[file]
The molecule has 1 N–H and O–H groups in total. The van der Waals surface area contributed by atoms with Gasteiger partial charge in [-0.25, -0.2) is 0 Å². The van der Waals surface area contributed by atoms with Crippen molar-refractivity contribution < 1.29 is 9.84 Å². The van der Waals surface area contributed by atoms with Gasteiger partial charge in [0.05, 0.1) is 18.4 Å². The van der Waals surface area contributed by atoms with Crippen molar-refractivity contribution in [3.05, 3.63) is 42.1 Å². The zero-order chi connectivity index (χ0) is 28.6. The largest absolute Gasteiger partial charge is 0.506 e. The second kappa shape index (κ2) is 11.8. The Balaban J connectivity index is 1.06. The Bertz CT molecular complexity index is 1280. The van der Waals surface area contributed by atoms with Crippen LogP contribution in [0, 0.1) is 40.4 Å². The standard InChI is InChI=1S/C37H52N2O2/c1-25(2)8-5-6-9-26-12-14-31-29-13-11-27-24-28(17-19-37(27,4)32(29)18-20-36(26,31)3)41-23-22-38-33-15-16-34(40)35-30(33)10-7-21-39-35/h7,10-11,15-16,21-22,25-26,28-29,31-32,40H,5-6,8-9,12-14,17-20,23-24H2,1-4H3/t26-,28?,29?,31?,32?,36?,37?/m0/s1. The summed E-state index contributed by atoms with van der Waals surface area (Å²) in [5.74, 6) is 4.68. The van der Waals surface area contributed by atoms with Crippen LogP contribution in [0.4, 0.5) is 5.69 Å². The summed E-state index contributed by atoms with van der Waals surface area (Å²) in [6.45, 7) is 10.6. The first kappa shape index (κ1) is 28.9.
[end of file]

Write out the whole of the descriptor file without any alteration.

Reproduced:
The molecule has 1 N–H and O–H groups in total. The van der Waals surface area contributed by atoms with Gasteiger partial charge in [-0.25, -0.2) is 0 Å². The van der Waals surface area contributed by atoms with Crippen molar-refractivity contribution < 1.29 is 9.84 Å². The van der Waals surface area contributed by atoms with Gasteiger partial charge in [0.05, 0.1) is 18.4 Å². The van der Waals surface area contributed by atoms with Crippen molar-refractivity contribution in [3.05, 3.63) is 42.1 Å². The zero-order chi connectivity index (χ0) is 28.6. The largest absolute Gasteiger partial charge is 0.506 e. The second kappa shape index (κ2) is 11.8. The Balaban J connectivity index is 1.06. The Bertz CT molecular complexity index is 1280. The van der Waals surface area contributed by atoms with Crippen LogP contribution in [0, 0.1) is 40.4 Å². The standard InChI is InChI=1S/C37H52N2O2/c1-25(2)8-5-6-9-26-12-14-31-29-13-11-27-24-28(17-19-37(27,4)32(29)18-20-36(26,31)3)41-23-22-38-33-15-16-34(40)35-30(33)10-7-21-39-35/h7,10-11,15-16,21-22,25-26,28-29,31-32,40H,5-6,8-9,12-14,17-20,23-24H2,1-4H3/t26-,28?,29?,31?,32?,36?,37?/m0/s1. The summed E-state index contributed by atoms with van der Waals surface area (Å²) in [5.74, 6) is 4.68. The van der Waals surface area contributed by atoms with Crippen LogP contribution in [0.4, 0.5) is 5.69 Å². The summed E-state index contributed by atoms with van der Waals surface area (Å²) in [6.45, 7) is 10.6. The first kappa shape index (κ1) is 28.9.